An Intel vice president said today that his company's hardware advances will lead - not follow - software developments.
"We learned our lesson in waiting for software. We did this 64-bit thing that was perceived to be a little bit late relative to the market. So we will get the hardware out there as soon as it's ready," Kirk Skaugen of Intel's Architecture Group told a group of analysts and reporters gathered in San Francisco Tuesday morning for the rollout of the Xeon 7500 and 6500 series (née Nehalem-EX) server processors.
The hardware that Skaugen promised will continue to advance isn't merely microprocessors, but the hardwired capabilities of the company's leading-edge parts - features such as "virtualization technology, trusted-execution technology," he said.
It's all well and good to have such capabilities built into chips, but operating systems need to be upgraded to take advantage of them. In the case of the new Xeon's, however, Skaugen said that operating system vendors aren't far behind. "The good news is that, on this, we're very well aligned," he said.
Referring to the multi-bit error–correction technology that the new Xeons have borrowed from the mainframe world, Skaugen noted that "Microsoft supports machine check architecture recovery today in Windows 2008 R2." He also noted that "Red Hat is making an announcement for eight-socket scalability today," referring to that company's Tuesday release of RHEL 5.5.
Skaugen claims that operating system vendors are busily cranking away at updates. "If you talk to the other vendors, they have imminent plans to announce, just based on their regular release cycles. So you're essentially one release away from being there."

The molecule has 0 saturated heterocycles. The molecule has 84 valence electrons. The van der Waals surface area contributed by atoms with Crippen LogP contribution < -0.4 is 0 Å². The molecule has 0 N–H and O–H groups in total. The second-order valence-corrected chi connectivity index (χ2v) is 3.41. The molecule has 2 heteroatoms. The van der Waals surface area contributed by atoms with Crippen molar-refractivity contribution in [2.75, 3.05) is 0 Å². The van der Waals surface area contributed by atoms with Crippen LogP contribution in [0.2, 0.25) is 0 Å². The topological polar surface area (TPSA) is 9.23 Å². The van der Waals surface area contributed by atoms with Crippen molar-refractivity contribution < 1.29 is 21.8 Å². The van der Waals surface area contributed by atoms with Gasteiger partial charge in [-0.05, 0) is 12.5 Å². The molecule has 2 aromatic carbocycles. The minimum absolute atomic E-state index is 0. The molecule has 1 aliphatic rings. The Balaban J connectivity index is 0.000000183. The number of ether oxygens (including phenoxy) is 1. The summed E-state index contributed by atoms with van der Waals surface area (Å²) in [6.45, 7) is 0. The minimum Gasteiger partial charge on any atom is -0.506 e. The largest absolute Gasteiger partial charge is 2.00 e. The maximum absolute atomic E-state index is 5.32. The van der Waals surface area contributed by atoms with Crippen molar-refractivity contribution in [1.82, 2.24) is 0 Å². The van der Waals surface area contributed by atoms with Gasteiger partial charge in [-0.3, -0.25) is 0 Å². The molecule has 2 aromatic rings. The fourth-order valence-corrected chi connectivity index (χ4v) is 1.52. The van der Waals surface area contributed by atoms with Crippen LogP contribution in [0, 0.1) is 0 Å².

Developers - both hardware integrators and software designers - have been hammering away on the new Xeons for months, Skaugen assured his audience. "They've had these systems for nine months or more. We've been fine-tuning the Nehalem microarchitecture for a long time, and we did extra, extra testing due to this mission-critical stuff. We've shipped tens of tens of tens of thousands of units into the marketplace already."
It's a constant give-and-take between hardware and software engineers. "What drives things mainstream," Skaugen said, "is this 'software spiral' that's been talked about since the early days of Andy Grove. The fact that when we announce new hardware, it creates a software set of innovations that put more pressure on the hardware to create new hardware innovations - and the cycle goes on and on."
As Skaugen sees it, Intel is doing its part to advance platform performance, security, and scalability. Now it's the software engineers' turn - and while they're playing catch-up, Intel will be working to avoid being sucked into the vortex of that "software spiral." ®